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open source

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Open Educational Resources

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What are they? They are part of the whole ‘open’ movement. So far I have mentioned open source, where a program developer or writer allows the source code (the blueprint, let’s say) of their program to be freely available for anyone to use or modify. Well, open educational resources (OER) adhere to the same ideals, they are resources for education – everything from whole courses to lesson plans, to handouts and more – that are made freely available by their creators or developers. All in all, very cool for educators!

If you want a snazzier definition, here is one from the OER Commons, found via Doug Belshaw and the OER infoKit:

Open Educational Resources (OER) are teaching and learning materials that are freely available online for everyone to use, whether you are an instructor, student or self-learner. Examples of OER include: full courses, course modules, syllabi, lectures, homework assignments, quizzes, lab and classroom activities, pedagogical materials, games, simulations, and many more resources contained in digital media collections from around the world.

The aim of the infoKit seems to be as a guide for people who want to be or who are involved in using OER. My personal favourite page is this one – the guide to finding OERs 🙂

The OER infoKit is aimed at sites of higher education. There are OER for us in lower educational contexts 😉 A future post will collect some information and links about those.

Open Source & Education

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One of the reasons I am so drawn to Ubuntu and an open source philosophy is that it reflects my own philosophy of education. That learning is a shared experience, it is collaborative and it happens in relationship. Because of that it makes sense for me to use Ubuntu and open source software as opposed to other operating systems and software that are not collaborative.

In open source, people who develop software and programs allow and expect other people to see the code that was used to create them as well as to make changes to it.

Anyone can use open source program code to make their own ‘new’ programs or just to tweak it to be more to their liking.

With companies like Microsoft and Apple, they don’t allow access to their program code precisely because they don’t want people to make their own programs based on it. If the code for itunes was made publicly available then Apple’s fear is that they will make less money as others began to make itunes-like applications.

Open resources are free, of course donations are always welcome :). This makes technology resources more accessible to more people, thus leveling the playing field for students and schools with different access to funding. If you are teaching a photography class you do not need to spend hundreds, even thousands of dollars on obtaining site licenses for programs like photoshop. You can get similar programs for free. I use the GIMP. Heck, if you want you can even challenge your students to download the GIMP source code and try to make it better! Talk about being creative!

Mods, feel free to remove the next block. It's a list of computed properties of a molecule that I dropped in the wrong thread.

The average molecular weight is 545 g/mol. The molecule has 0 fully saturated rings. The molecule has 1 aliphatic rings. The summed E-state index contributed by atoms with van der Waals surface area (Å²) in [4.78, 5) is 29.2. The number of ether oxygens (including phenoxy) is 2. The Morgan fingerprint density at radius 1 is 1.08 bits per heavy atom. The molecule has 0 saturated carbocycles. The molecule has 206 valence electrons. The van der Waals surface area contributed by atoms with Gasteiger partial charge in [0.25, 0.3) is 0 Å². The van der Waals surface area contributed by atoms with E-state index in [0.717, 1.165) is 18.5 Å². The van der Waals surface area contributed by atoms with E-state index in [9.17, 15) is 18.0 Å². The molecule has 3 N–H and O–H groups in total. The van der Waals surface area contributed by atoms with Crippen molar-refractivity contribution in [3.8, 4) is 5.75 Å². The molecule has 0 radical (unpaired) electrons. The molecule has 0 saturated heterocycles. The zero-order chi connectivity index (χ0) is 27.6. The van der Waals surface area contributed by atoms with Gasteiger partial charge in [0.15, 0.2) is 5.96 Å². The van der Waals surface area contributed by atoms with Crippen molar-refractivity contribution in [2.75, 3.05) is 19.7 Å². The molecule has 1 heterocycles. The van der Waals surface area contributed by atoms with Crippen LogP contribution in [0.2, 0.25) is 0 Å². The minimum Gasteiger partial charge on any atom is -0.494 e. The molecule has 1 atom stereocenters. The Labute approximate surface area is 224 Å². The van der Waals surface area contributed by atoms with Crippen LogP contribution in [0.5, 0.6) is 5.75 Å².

In my classroom I encourage sharing, borrowing, creating, supporting, collaborating, and questioning. All aspects of open source philosophy. So it makes sense for me to use open resources in my classroom, in my home.

But what does that look like?

The next few posts will be about answering that question:

In the meantime, take a look at these sites to learn more about open resources and education.

SchoolForge.net – Education software for schools: free software, open source

CanOpenER – Canadian Open Source Education and Research.

How the Open Source Movement Has Changed Education: 10 Success Stories

Edubuntu– Ubuntu’s solution for students, teachers, classrooms, and schools

Ubuntu is not scary

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Really. It isn’t.

Especially now, this latest version of the Ubuntu operating system (known as the latest ‘release’) was so simple to install. It took barely a few minutes and I was good to go. AND that was with a development version, meaning it isn’t even the full release! There have been times in the past where a lot of tweaking had to be done to make things work but with each release that has improved and so far I have had to do no tweaking to make this one work for me. None. It’s working right out of the box. Amazing.

The full release is scheduled for the end of April, 2010. Ubuntu always names its releases after when it is released. So this one will be known as Ubuntu 10.04 aka Lucid Lynx. The previous version was Ubuntu 9.10 aka Karmic Koala, which was released in October, 2009.

My mission with this website is twofold:

1) to dispute the argument that Ubuntu is too difficult to use compared to the alternatives. If I can figure it out, anyone can!

2) to help others by sharing how I use and learn about Ubuntu and other open source projects.

Read on if you care about my own story with Ubuntu…
I started with Ubuntu in February of 2007 and haven’t looked back. Really. At first I was very lucky to have friends like Cyrille (in French) and John who helped me understand the things I didn’t. And of course I spent a lot of time on the Ubuntu Forums finding solutions to my questions. I was amazed at how the Ubuntu community immediately stepped up to help someone they didn’t know. And that is where I discovered the true value of Ubuntu. Not only is it an operating system that I trust to work how and when I want it, but I believe in what it stands for, its philosophy.

Ubuntu is an African word meaning ‘Humanity to others’, or ‘I am what I am because of who we all are’. The Ubuntu distribution brings the spirit of Ubuntu to the software world.

Tracy